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16-year-old girl dies of injuries from Jerusalem Pride Parade stabbing

Suspect tells court he does not recognize its authority as investigation of stabbing moves forward

16-year-old victim Shira Banki (Credit: Shira Banki, via Facebook).

16-year-old victim Shira Banki (Credit: Shira Banki, via Facebook).

Thousands of mourners and allies of the LGBT community on Monday attended the funeral of a 16-year old girl who was fatally stabbed during the recent Jerusalem Gay Pride Parade, according to The Jerusalem Post.

Shira Banki was one of six victims stabbed by Yishai Schlissel (also spelled Shlissel), an Orthodox Jew, during the Pride parade. Schlissel was previously jailed for 10 years after stabbing three other parade-goers at Jerusalem’s 2005 Pride event. He was released from prison just three weeks before this year’s parade.

Banki died on Sunday as the result of massive bleeding due to a wound in her back, which caused her to lose blood pressure and lose consciousness, depriving her brain of oxygen, according to doctors who treated her injuries. Following her death, thousands attended her funeral, where her parents euologized her. Although Banki was not part of the LGBT community, her parents said they were proud of their daughter’s dedication to equal rights and to tolerance for all people.

Israeli Prime Minister Benjamin Netanyahu issued his own statement extending his condolences to the Banki family. Netanyahu said Banki “was murdered because she courageously supported the principle according to which everyone is entitled to live their lives respectfully and with security.”

“We will not allow the abhorrent murderer to undermine the fundamental values upon which Israeli society is based,” Netanyahu said. “We strongly condemn the attempt to instill hatred and violence in our midst and we will deal with the murderer to the fullest extent of the law.”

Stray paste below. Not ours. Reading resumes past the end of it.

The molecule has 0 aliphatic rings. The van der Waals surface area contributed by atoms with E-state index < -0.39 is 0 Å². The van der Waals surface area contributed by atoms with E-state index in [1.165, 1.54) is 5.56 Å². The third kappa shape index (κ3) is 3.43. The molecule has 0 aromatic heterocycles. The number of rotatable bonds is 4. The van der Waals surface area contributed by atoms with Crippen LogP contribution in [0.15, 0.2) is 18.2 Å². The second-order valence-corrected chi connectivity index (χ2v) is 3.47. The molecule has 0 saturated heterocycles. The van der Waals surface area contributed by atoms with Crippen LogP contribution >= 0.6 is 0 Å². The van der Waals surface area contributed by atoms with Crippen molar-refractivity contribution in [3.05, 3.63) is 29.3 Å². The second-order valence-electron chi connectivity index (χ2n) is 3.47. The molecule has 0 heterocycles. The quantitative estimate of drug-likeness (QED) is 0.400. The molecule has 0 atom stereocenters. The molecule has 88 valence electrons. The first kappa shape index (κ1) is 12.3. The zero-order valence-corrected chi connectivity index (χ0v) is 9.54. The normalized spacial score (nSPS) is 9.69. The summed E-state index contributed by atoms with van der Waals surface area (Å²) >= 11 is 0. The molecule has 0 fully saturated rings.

An investigation into how Schlissel was not being monitored after his release from prison is ongoing. He allegedly gave an interview to a radio station just days before the attack in which he said “the fight continues against those who defile” God, and handed out pamphlets asking people to protest allowing the parade to go forward, according to I24News.

The Jerusalem Post reports that at a Friday court hearing, the day after the stabbing, Schlissel said he did not recognize the court’s authority because it does not “follow the rules of the holy Torah,” also calling the court “part of the mechanism of evil.” He said he did not intend to cooperate with any of the proceedings as the case against him for this latest attack moves forward.

The investigation looking into why police were not aware of the potential threat Schlissel posed to the parade-goers, particularly as he had committed a similar offense 10 years ago, remains active. The committee overseeing the investigation is expected to release its fundings in two weeks.

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John Riley is the local news reporter for Metro Weekly. He can be reached at jriley@metroweekly.com

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